Is Sinn Fein planning to make a virtue of its inability to ride two horses north and south?

One of the most enduring political quotes of 20th British politics is attributed to the Independent Labour MP John Maxton for Glasgow Bridgton, which goes to the effect that “if you cannot ride two horses at once, you shouldn’t be in the circus”.

When you consider from a distance what’s been occupying Northern Ireland’s columnists, ie Sinn Fein’s dilemma over how to build a coherent all island political project over two separate political entities with rapidly diverging and after Brexit, potentially conflicting political cultures.

Patrick Murphy in Saturday’s Irish News puts his fingers on SF’s dilemma:

The driving force behind them is the party’s belief that being in power in Dublin and Belfast at the same time will deliver a united Ireland. It would be a good theory if it were not for the potential threat from loyalism and the vagaries of southern politics. But it would certainly do the party no harm.

Until three months ago, SF had achieved the first part of its strategy. But it was slow (very slow) to realise that the benefits of sharing power at Stormont were outweighed by growing public contempt for an exceptionally poor government.

The aim was for Martin McGuinness to hold Stormont together until Gerry Adams delivered power in Dublin. But SF’s concessions to unionism and Stormont’s inability to deliver, or even devise, a realistic programme for government damaged public confidence in the north and made Sinn Féin less than credible in the Dáil.

Murphy speculates that had McGuinness not died so prematurely, then “Sinn Féin might still be in the executive under a new agreement. He believed it promoted the party’s image as potential coalition partners in Dublin and he tolerated no criticism of Stormont.”

This hints that the collapse of Stormont was dictated by a party weakness rather than a strength.

Certainly, Adams insistence on taking everything over from Martin rather than delegating directly to Ms O’Neill suggests that, despite much speculation to the contrary, the leadership was far from prepared for a northern succession.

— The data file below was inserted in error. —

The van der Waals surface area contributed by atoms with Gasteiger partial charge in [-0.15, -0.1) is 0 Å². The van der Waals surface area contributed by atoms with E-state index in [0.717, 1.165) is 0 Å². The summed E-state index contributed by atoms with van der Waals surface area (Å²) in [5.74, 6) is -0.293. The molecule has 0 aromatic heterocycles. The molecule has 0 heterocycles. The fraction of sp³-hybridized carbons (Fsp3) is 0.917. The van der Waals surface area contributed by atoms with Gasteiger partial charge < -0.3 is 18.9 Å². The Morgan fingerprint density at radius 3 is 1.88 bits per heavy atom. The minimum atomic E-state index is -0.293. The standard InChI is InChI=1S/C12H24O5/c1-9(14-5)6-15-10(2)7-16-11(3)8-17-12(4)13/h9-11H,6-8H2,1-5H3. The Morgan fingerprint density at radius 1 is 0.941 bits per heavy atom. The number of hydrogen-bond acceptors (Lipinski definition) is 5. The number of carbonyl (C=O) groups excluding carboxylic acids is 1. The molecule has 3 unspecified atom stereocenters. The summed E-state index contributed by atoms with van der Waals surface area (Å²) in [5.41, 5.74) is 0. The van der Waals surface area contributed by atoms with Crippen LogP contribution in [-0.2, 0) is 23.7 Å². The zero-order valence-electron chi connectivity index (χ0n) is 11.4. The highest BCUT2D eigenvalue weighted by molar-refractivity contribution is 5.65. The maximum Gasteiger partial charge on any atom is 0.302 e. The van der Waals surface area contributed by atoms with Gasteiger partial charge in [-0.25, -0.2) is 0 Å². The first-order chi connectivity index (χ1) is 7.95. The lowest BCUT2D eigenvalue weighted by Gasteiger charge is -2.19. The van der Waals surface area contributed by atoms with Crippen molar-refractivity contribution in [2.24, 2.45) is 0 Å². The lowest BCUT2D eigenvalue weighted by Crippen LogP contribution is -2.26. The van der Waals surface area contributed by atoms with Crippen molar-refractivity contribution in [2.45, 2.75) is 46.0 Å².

Derek Mooney, a veteran advisor of several Fianna Fail led coalitions (and occasional contributor to Slugger), sees this in the contrasting confidence of that joint statement of last October, and the vacuum of now:

Exactly 18 weeks ago The Irish News carried a joint article from the then First and Deputy First Minister with the headline: First and Deputy First Minister vow to just ‘get on with the work’ with ‘no gimmicks’.

If only their parties had both stuck to that promise. In that article both the DUP and Sinn Féin presented themselves as the twin pillars of progress and duty…

And, he notes…

The turnabout did not take eight weeks, it took just two and a half – that was the gap between the Felons Club speech and Sinn Féin abstaining on the December 19th vote of No Confidence in Arlene Foster.

Adams used the RHI scandal and the DUP’s inept handling of it to turn the November 21 joint declaration from Foster and McGuinness on its head. He had come to recognise something that voters had already seen – that Sinn Féin in office was not delivering.

Top of his list of failures was the failure to produce a Bill of Rights followed by the absence of an Irish Language Act. There were other issues too; the decision to renege on the Programme for Government commitment on the Long Kesh site; the DUP’s resistance to the legacy and truth recovery mechanisms of the Stormont House agreement; the Red Sky scandal and the Project Eagle debacle.

His key point though is that all of this belies a lack of coherent strategy…

Adams had no strategic or political interest in resolving this crisis. This has been his modus operandi for most of his career, well for the latter political portion of it. When things get tough Adams throws all the balls in the air and then lectures others at length about their responsibility to sort it out.

You’d have to add, though, that his party has not done badly off it. In the chaos and confusion that ensues, everyone else runs around like headless chickens sorting out a problem that exists largely because of Sinn Fein’s own domestic weaknesses.

A problem, in other words, that can only be solved (if it had the political will) by Sinn Fein itself. But the calculation is that if it’s impossible (without McGuinness) to ride both northern and southern horses, then close it down and blame everyone else.

Murphy again:

In an ideal world, Sinn Féin will not re-enter Stormont until after the next election – in the south, not the north. Since the world is far from ideal (especially in Ireland) the party might not get its way.

However, aspiring to membership of Dublin’s next coalition government is one of three reasons why SF is boycotting Stormont. The other two are Brexit and the realisation that the assembly had become an electoral liability.

With the fragmentation of southern politics, there’s undoubtedly a game afoot for SF in the south. But as we’ve seen with the untimely loss of McGuinness even Sinn Fein can be vulnerable to that other great sententious maxim from British politics: “events, dear boy, events”.